Adam Honig: And I’m sorry that I don’t know this, why do people need to coat their cars? I know that’s such a dumb question, maybe it’s like a Southern California thing, not a New England thing, but why do people do that?

Brett Benito: The history of ceramic coatings or where they came from is you had waxes to protect your car for years and years.

Adam Honig: Like turtle wax when we were growing up. 

Brett Benito: So you have turtle wax, and you have that stuff that existed forever. And then the next generation was sealants, you remember Teflon sealants that came out and people were all using a sealant on their car, and that’s what was offered for a while. And then what they came up with was this nano-ceramic coating that leaves glass on your car. And so the idea is that you’re trying to protect your car from the staining or discoloration and things that happen. And ceramic coatings and nano-ceramic technology fills the pores of the surface with tiny little nano-particles and tiny particles and make a new surface that is glass, that’s a sacrificial layer, but also a lot less porous. So it’s hydrophobic, it’s self-cleaning your car just through rain, and will just basically clean itself. You don’t have to scrub your car, or use a clay bar anymore to remove the contaminants, you can just go out there and pressure wash it and hand wash it, and it looks new all the time.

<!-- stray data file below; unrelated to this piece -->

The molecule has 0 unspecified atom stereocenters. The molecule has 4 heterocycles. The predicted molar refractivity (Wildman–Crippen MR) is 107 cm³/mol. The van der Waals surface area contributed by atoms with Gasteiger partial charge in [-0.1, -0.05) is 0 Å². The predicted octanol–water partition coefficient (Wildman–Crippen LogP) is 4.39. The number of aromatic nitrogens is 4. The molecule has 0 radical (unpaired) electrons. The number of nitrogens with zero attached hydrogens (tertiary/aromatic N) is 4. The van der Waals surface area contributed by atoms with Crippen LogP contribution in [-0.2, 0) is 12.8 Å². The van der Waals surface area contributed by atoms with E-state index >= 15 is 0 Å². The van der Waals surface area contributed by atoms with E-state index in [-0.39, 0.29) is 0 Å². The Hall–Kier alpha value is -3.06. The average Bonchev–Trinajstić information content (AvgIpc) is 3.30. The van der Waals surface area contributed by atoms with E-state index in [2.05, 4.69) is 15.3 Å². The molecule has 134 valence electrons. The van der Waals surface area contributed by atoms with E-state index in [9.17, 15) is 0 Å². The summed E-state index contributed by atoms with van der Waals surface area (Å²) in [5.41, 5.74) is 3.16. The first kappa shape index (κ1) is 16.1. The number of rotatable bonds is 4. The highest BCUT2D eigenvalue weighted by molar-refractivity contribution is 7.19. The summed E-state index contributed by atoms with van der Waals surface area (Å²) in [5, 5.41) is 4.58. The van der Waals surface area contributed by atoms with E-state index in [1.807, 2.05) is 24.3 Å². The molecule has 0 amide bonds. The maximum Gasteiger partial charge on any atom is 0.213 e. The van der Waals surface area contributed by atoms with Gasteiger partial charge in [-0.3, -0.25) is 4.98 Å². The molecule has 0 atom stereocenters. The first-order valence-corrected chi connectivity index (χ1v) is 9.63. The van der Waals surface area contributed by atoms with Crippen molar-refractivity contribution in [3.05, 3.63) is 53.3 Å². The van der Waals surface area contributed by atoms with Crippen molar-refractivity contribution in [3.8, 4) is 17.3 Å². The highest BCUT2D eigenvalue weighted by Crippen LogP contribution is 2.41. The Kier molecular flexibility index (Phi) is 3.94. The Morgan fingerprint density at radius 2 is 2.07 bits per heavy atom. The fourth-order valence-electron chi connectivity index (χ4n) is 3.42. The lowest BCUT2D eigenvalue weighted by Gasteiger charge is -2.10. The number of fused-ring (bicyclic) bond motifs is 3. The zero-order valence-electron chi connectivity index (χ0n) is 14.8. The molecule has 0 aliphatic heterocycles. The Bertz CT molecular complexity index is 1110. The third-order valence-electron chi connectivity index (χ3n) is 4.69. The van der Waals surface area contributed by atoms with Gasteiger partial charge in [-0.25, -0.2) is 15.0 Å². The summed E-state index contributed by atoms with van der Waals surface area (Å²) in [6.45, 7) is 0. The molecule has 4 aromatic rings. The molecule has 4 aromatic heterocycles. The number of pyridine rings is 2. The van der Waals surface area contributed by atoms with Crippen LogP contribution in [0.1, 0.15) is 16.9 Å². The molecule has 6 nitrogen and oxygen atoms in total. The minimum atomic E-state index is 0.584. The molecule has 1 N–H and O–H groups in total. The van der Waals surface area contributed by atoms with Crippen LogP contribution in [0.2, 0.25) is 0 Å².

Adam Honig: So it’s kinda like an iPhone case, I don’t know why you have to buy a case when you buy the phone. Why don’t they just do the case in the phone to begin with? It’s a little bit like that, it’s like an iPhone case for your car.